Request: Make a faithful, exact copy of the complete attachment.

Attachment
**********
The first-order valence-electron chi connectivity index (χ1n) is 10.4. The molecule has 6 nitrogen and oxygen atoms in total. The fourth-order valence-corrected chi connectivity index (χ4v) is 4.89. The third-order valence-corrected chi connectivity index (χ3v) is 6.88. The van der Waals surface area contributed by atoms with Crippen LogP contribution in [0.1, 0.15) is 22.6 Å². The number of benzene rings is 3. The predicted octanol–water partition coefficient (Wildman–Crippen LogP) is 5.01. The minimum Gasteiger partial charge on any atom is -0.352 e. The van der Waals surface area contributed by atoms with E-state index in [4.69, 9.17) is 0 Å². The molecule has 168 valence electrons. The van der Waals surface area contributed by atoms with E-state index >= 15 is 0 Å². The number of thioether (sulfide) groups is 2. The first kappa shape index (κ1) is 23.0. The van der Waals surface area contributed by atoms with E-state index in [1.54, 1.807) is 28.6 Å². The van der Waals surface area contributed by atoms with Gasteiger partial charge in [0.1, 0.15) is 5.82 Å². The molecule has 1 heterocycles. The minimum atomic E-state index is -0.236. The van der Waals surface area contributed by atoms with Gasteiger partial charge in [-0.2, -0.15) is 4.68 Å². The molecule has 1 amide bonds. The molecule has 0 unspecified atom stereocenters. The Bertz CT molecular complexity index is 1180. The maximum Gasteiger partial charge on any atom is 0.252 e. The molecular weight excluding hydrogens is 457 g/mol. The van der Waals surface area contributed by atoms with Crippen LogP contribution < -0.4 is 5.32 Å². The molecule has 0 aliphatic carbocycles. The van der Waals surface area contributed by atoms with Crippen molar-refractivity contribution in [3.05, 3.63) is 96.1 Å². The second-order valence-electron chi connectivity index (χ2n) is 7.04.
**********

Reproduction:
The first-order valence-electron chi connectivity index (χ1n) is 10.4. The molecule has 6 nitrogen and oxygen atoms in total. The fourth-order valence-corrected chi connectivity index (χ4v) is 4.89. The third-order valence-corrected chi connectivity index (χ3v) is 6.88. The van der Waals surface area contributed by atoms with Crippen LogP contribution in [0.1, 0.15) is 22.6 Å². The number of benzene rings is 3. The predicted octanol–water partition coefficient (Wildman–Crippen LogP) is 5.01. The minimum Gasteiger partial charge on any atom is -0.352 e. The van der Waals surface area contributed by atoms with E-state index in [4.69, 9.17) is 0 Å². The molecule has 168 valence electrons. The van der Waals surface area contributed by atoms with E-state index >= 15 is 0 Å². The number of thioether (sulfide) groups is 2. The first kappa shape index (κ1) is 23.0. The van der Waals surface area contributed by atoms with E-state index in [1.54, 1.807) is 28.6 Å². The van der Waals surface area contributed by atoms with Gasteiger partial charge in [0.1, 0.15) is 5.82 Å². The molecule has 1 heterocycles. The minimum atomic E-state index is -0.236. The van der Waals surface area contributed by atoms with Gasteiger partial charge in [-0.2, -0.15) is 4.68 Å². The molecule has 1 amide bonds. The molecule has 0 unspecified atom stereocenters. The Bertz CT molecular complexity index is 1180. The maximum Gasteiger partial charge on any atom is 0.252 e. The molecular weight excluding hydrogens is 457 g/mol. The van der Waals surface area contributed by atoms with Crippen LogP contribution < -0.4 is 5.32 Å². The molecule has 0 aliphatic carbocycles. The van der Waals surface area contributed by atoms with Crippen molar-refractivity contribution in [3.05, 3.63) is 96.1 Å². The second-order valence-electron chi connectivity index (χ2n) is 7.04.